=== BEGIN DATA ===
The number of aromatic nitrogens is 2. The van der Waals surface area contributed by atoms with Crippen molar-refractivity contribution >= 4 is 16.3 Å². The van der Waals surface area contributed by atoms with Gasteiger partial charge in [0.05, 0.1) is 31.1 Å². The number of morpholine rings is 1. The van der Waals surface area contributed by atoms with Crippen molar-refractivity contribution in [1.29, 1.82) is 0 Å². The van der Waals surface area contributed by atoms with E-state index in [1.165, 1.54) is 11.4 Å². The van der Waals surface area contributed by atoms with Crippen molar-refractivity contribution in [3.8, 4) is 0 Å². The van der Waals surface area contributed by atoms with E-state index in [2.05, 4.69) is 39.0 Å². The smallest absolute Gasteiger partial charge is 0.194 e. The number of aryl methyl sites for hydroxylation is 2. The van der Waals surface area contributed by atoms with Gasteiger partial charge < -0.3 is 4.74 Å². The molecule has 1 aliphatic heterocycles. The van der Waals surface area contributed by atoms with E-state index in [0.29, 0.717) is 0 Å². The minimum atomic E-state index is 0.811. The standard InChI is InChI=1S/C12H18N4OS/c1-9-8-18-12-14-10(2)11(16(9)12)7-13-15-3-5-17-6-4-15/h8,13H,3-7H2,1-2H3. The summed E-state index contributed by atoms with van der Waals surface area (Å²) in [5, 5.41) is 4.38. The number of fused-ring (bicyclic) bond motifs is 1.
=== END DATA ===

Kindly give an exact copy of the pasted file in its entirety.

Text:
The number of aromatic nitrogens is 2. The van der Waals surface area contributed by atoms with Crippen molar-refractivity contribution >= 4 is 16.3 Å². The van der Waals surface area contributed by atoms with Gasteiger partial charge in [0.05, 0.1) is 31.1 Å². The number of morpholine rings is 1. The van der Waals surface area contributed by atoms with Crippen molar-refractivity contribution in [1.29, 1.82) is 0 Å². The van der Waals surface area contributed by atoms with E-state index in [1.165, 1.54) is 11.4 Å². The van der Waals surface area contributed by atoms with Crippen molar-refractivity contribution in [3.8, 4) is 0 Å². The van der Waals surface area contributed by atoms with E-state index in [2.05, 4.69) is 39.0 Å². The smallest absolute Gasteiger partial charge is 0.194 e. The number of aryl methyl sites for hydroxylation is 2. The van der Waals surface area contributed by atoms with Gasteiger partial charge < -0.3 is 4.74 Å². The molecule has 1 aliphatic heterocycles. The van der Waals surface area contributed by atoms with E-state index in [0.29, 0.717) is 0 Å². The minimum atomic E-state index is 0.811. The standard InChI is InChI=1S/C12H18N4OS/c1-9-8-18-12-14-10(2)11(16(9)12)7-13-15-3-5-17-6-4-15/h8,13H,3-7H2,1-2H3. The summed E-state index contributed by atoms with van der Waals surface area (Å²) in [5, 5.41) is 4.38. The number of fused-ring (bicyclic) bond motifs is 1.